Loads of good explaining, with reminders, time and again, of how much remains unknown, neatly putting the death of science into perspective.

Pub Date: May 6, 2003

ISBN: 0-7679-0817-1

Page Count: 304

Publisher: Broadway

Review Posted Online: May 20, 2010

Kirkus Reviews Issue: April 1, 2003

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A tiny book, not much bigger than a pamphlet, with huge potential impact.

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A collection of articulate, forceful speeches made from September 2018 to September 2019 by the Swedish climate activist who was nominated for a Nobel Peace Prize.

Speaking in such venues as the European and British Parliaments, the French National Assembly, the Austrian World Summit, and the U.N. General Assembly, Thunberg has always been refreshingly—and necessarily—blunt in her demands for action from world leaders who refuse to address climate change. With clarity and unbridled passion, she presents her message that climate change is an emergency that must be addressed immediately, and she fills her speeches with punchy sound bites delivered in her characteristic pull-no-punches style: “I don’t want you to be hopeful. I want you to panic. I want you to feel the fear I feel every day. And then I want you to act.” In speech after speech, to persuade her listeners, she cites uncomfortable, even alarming statistics about global temperature rise and carbon dioxide emissions. Although this inevitably makes the text rather repetitive, the repetition itself has an impact, driving home her point so that no one can fail to understand its importance. Thunberg varies her style for different audiences. Sometimes it is the rousing “our house is on fire” approach; other times she speaks more quietly about herself and her hopes and her dreams. When addressing the U.S. Congress, she knowingly calls to mind the words and deeds of Martin Luther King Jr. and John F. Kennedy. The last speech in the book ends on a note that is both challenging and upbeat: “We are the change and change is coming.” The edition published in Britain earlier this year contained 11 speeches; this updated edition has 16, all worth reading.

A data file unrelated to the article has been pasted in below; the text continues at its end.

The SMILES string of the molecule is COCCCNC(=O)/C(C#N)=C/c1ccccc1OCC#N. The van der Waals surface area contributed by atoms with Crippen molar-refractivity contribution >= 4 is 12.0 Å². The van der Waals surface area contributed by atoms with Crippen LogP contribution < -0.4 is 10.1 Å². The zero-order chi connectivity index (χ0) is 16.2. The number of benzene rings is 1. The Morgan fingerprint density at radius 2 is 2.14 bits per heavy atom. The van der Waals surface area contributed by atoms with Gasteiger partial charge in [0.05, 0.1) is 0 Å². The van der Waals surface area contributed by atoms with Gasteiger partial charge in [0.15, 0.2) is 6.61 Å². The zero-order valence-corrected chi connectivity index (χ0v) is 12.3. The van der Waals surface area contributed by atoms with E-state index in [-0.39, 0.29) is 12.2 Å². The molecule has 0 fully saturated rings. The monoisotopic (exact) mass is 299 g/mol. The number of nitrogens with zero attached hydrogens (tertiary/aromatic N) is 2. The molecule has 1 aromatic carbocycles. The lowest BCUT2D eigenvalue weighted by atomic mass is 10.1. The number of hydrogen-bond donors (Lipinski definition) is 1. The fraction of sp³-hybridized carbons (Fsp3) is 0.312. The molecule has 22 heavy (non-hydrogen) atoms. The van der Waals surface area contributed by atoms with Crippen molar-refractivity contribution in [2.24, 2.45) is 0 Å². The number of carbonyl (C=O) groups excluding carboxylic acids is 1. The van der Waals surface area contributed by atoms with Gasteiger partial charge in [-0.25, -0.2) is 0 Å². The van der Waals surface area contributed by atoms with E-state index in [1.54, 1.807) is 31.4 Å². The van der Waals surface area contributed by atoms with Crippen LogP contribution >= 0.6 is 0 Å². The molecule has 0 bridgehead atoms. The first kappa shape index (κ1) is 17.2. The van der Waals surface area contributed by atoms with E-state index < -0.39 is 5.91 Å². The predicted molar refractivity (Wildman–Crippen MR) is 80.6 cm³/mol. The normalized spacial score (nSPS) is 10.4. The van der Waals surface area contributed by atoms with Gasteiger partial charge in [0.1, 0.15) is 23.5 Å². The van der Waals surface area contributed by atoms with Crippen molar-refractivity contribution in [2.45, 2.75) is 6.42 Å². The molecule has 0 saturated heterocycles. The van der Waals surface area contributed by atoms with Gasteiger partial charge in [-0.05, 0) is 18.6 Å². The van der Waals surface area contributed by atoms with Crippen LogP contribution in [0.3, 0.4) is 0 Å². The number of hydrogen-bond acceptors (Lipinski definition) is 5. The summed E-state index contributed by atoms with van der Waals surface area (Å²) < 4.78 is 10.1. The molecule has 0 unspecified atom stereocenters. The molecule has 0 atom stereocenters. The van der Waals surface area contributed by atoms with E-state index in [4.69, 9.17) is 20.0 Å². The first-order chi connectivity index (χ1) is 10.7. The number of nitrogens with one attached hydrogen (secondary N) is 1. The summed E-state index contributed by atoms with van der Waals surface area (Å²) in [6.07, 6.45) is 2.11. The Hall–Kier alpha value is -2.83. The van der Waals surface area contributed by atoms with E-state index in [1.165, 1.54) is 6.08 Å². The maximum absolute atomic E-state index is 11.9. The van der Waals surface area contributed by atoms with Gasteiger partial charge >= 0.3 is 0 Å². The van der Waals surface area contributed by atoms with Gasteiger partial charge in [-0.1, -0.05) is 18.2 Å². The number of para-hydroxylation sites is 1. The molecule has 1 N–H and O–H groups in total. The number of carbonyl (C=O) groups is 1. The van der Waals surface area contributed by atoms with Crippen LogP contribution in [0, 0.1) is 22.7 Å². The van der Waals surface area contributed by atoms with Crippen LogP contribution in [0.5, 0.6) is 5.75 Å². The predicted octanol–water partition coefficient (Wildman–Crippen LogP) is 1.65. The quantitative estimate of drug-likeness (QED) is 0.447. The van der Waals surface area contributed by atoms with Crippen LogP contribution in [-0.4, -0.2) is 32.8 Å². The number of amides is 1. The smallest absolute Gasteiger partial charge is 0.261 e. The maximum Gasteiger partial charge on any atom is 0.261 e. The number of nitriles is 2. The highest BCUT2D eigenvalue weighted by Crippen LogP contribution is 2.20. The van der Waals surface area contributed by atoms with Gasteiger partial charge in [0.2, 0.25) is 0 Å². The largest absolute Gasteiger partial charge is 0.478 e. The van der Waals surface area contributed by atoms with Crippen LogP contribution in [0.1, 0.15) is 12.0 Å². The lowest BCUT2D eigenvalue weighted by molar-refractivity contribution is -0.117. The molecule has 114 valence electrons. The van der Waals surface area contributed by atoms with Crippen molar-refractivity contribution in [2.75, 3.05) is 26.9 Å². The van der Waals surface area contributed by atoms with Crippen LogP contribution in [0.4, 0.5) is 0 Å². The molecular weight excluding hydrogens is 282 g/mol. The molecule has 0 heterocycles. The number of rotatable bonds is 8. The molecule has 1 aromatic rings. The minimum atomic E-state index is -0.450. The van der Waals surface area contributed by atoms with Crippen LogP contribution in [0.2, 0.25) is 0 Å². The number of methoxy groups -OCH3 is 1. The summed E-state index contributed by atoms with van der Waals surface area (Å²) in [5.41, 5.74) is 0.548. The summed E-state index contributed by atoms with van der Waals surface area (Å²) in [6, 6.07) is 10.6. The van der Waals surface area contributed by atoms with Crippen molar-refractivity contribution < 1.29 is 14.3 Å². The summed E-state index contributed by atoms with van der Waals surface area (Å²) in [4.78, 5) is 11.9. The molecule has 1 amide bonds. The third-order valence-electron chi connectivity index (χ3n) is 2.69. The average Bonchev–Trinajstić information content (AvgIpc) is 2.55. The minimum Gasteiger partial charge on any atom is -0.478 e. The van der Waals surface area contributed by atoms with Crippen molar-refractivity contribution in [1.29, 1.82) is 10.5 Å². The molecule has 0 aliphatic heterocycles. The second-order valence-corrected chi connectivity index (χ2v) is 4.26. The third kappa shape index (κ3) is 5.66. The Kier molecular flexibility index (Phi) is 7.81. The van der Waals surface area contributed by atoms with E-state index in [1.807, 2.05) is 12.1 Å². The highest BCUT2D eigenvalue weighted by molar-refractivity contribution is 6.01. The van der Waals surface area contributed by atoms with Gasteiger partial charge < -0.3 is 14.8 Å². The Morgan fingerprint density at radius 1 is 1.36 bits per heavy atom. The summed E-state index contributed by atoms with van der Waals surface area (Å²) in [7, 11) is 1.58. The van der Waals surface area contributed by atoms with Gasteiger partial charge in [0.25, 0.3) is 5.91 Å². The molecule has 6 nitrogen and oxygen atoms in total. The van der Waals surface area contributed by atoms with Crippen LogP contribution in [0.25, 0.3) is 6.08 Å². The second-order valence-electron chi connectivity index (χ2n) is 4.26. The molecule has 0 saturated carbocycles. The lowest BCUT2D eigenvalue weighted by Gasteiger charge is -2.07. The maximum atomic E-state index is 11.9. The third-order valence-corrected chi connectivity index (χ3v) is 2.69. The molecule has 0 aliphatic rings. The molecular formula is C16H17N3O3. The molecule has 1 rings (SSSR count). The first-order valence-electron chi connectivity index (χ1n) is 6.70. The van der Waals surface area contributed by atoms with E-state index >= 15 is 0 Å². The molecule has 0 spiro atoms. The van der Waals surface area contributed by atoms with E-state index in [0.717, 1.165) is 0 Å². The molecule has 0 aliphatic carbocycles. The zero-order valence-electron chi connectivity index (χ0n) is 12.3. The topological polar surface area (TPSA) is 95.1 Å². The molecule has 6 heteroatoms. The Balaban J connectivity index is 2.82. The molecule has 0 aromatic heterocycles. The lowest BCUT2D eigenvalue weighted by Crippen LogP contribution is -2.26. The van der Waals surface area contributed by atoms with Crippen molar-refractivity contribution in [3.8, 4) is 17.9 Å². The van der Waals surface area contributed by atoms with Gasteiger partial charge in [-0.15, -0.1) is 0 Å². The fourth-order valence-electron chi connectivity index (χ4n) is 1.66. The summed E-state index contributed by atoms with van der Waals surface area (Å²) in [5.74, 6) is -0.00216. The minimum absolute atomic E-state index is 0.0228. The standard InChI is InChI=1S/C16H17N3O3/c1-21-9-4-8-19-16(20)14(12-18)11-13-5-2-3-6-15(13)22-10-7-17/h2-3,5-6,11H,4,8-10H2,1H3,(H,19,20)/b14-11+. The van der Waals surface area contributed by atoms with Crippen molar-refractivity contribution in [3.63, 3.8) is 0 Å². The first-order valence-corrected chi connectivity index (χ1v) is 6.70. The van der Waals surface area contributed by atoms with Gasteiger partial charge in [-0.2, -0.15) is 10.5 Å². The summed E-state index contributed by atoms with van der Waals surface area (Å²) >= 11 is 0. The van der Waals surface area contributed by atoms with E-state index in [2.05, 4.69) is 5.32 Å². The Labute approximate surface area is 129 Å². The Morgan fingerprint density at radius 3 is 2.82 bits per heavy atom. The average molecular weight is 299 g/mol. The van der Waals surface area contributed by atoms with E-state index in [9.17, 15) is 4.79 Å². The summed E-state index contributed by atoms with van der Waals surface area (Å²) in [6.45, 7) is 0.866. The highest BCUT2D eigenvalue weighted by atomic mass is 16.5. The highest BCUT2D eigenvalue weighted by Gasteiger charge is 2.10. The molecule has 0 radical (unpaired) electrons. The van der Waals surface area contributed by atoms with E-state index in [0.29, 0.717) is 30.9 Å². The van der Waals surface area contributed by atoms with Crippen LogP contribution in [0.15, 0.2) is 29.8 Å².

A tiny book, not much bigger than a pamphlet, with huge potential impact.

Pub Date: Nov. 26, 2019

ISBN: 978-0-14-313356-8

Page Count: 112

Publisher: Penguin

Review Posted Online: Nov. 3, 2019